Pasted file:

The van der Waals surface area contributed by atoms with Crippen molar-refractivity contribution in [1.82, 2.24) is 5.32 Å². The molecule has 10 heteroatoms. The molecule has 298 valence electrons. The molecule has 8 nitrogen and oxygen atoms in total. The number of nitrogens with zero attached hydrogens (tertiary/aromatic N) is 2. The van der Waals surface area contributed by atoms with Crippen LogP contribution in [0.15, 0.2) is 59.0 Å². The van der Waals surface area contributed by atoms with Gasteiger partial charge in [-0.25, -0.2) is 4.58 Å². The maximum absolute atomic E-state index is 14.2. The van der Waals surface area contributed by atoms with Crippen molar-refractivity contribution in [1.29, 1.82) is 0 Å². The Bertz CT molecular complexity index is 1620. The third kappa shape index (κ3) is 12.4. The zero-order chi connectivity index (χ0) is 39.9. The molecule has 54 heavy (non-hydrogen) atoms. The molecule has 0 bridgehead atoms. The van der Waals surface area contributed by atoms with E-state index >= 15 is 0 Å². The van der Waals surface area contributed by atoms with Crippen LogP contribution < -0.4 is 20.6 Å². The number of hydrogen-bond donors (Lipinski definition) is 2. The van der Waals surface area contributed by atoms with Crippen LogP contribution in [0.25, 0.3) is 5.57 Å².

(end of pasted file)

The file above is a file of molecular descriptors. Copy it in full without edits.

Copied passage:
The van der Waals surface area contributed by atoms with Crippen molar-refractivity contribution in [1.82, 2.24) is 5.32 Å². The molecule has 10 heteroatoms. The molecule has 298 valence electrons. The molecule has 8 nitrogen and oxygen atoms in total. The number of nitrogens with zero attached hydrogens (tertiary/aromatic N) is 2. The van der Waals surface area contributed by atoms with Crippen LogP contribution in [0.15, 0.2) is 59.0 Å². The van der Waals surface area contributed by atoms with Gasteiger partial charge in [-0.25, -0.2) is 4.58 Å². The maximum absolute atomic E-state index is 14.2. The van der Waals surface area contributed by atoms with Crippen molar-refractivity contribution in [1.29, 1.82) is 0 Å². The Bertz CT molecular complexity index is 1620. The third kappa shape index (κ3) is 12.4. The zero-order chi connectivity index (χ0) is 39.9. The molecule has 54 heavy (non-hydrogen) atoms. The molecule has 0 bridgehead atoms. The van der Waals surface area contributed by atoms with E-state index >= 15 is 0 Å². The van der Waals surface area contributed by atoms with Crippen LogP contribution < -0.4 is 20.6 Å². The number of hydrogen-bond donors (Lipinski definition) is 2. The van der Waals surface area contributed by atoms with Crippen LogP contribution in [0.25, 0.3) is 5.57 Å².